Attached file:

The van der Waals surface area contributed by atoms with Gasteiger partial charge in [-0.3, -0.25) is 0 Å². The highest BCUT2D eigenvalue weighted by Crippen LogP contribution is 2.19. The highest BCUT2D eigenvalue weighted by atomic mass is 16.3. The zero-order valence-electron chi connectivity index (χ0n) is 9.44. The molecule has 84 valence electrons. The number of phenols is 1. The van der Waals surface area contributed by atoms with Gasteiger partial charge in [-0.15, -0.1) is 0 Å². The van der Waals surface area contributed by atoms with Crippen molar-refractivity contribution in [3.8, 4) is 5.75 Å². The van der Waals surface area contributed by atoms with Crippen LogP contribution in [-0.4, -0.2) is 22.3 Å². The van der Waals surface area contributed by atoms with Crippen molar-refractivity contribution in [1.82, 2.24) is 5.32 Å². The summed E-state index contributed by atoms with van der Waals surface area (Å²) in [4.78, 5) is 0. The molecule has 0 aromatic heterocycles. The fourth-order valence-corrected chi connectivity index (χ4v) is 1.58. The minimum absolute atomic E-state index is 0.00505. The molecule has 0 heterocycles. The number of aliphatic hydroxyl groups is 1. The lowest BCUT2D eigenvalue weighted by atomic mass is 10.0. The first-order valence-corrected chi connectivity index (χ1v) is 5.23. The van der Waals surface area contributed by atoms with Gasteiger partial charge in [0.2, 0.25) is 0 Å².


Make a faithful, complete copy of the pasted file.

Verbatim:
The van der Waals surface area contributed by atoms with Gasteiger partial charge in [-0.3, -0.25) is 0 Å². The highest BCUT2D eigenvalue weighted by Crippen LogP contribution is 2.19. The highest BCUT2D eigenvalue weighted by atomic mass is 16.3. The zero-order valence-electron chi connectivity index (χ0n) is 9.44. The molecule has 84 valence electrons. The number of phenols is 1. The van der Waals surface area contributed by atoms with Gasteiger partial charge in [-0.15, -0.1) is 0 Å². The van der Waals surface area contributed by atoms with Crippen molar-refractivity contribution in [3.8, 4) is 5.75 Å². The van der Waals surface area contributed by atoms with Crippen LogP contribution in [-0.4, -0.2) is 22.3 Å². The van der Waals surface area contributed by atoms with Crippen molar-refractivity contribution in [1.82, 2.24) is 5.32 Å². The summed E-state index contributed by atoms with van der Waals surface area (Å²) in [4.78, 5) is 0. The molecule has 0 aromatic heterocycles. The fourth-order valence-corrected chi connectivity index (χ4v) is 1.58. The minimum absolute atomic E-state index is 0.00505. The molecule has 0 heterocycles. The number of aliphatic hydroxyl groups is 1. The lowest BCUT2D eigenvalue weighted by atomic mass is 10.0. The first-order valence-corrected chi connectivity index (χ1v) is 5.23. The van der Waals surface area contributed by atoms with Gasteiger partial charge in [0.2, 0.25) is 0 Å².